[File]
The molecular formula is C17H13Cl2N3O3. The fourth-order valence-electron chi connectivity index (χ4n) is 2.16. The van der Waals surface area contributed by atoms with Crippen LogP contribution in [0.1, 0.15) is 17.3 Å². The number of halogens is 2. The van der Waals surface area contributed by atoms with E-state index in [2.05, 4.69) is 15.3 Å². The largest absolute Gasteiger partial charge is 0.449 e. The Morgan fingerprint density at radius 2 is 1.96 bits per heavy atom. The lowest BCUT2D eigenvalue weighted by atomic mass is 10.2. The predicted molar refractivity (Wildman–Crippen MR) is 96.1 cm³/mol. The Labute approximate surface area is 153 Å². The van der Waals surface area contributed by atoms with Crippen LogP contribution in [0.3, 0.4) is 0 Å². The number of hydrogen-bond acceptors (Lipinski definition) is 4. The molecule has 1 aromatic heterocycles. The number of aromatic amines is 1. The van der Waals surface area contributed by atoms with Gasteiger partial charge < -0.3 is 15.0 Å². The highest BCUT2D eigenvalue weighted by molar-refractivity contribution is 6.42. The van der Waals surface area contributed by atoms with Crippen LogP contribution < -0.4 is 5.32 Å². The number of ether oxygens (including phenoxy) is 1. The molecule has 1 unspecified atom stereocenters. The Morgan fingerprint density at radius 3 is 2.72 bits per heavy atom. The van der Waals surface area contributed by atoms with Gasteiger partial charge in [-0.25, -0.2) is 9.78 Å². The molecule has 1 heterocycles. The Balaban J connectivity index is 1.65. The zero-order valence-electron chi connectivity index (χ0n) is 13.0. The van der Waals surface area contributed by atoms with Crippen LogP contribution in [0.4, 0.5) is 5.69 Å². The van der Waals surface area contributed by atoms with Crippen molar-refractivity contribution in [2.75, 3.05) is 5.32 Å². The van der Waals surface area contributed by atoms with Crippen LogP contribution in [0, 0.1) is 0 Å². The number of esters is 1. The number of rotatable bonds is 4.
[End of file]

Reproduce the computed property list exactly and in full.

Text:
The molecular formula is C17H13Cl2N3O3. The fourth-order valence-electron chi connectivity index (χ4n) is 2.16. The van der Waals surface area contributed by atoms with Crippen LogP contribution in [0.1, 0.15) is 17.3 Å². The number of halogens is 2. The van der Waals surface area contributed by atoms with E-state index in [2.05, 4.69) is 15.3 Å². The largest absolute Gasteiger partial charge is 0.449 e. The Morgan fingerprint density at radius 2 is 1.96 bits per heavy atom. The lowest BCUT2D eigenvalue weighted by atomic mass is 10.2. The predicted molar refractivity (Wildman–Crippen MR) is 96.1 cm³/mol. The Labute approximate surface area is 153 Å². The van der Waals surface area contributed by atoms with Crippen LogP contribution in [0.3, 0.4) is 0 Å². The number of hydrogen-bond acceptors (Lipinski definition) is 4. The molecule has 1 aromatic heterocycles. The number of aromatic amines is 1. The van der Waals surface area contributed by atoms with Gasteiger partial charge < -0.3 is 15.0 Å². The highest BCUT2D eigenvalue weighted by molar-refractivity contribution is 6.42. The van der Waals surface area contributed by atoms with Crippen LogP contribution < -0.4 is 5.32 Å². The number of ether oxygens (including phenoxy) is 1. The molecule has 1 unspecified atom stereocenters. The Morgan fingerprint density at radius 3 is 2.72 bits per heavy atom. The van der Waals surface area contributed by atoms with Gasteiger partial charge in [-0.25, -0.2) is 9.78 Å². The molecule has 1 heterocycles. The Balaban J connectivity index is 1.65. The zero-order valence-electron chi connectivity index (χ0n) is 13.0. The van der Waals surface area contributed by atoms with Crippen LogP contribution in [0.4, 0.5) is 5.69 Å². The van der Waals surface area contributed by atoms with Crippen molar-refractivity contribution in [2.75, 3.05) is 5.32 Å². The van der Waals surface area contributed by atoms with Crippen LogP contribution in [0, 0.1) is 0 Å². The number of esters is 1. The number of rotatable bonds is 4.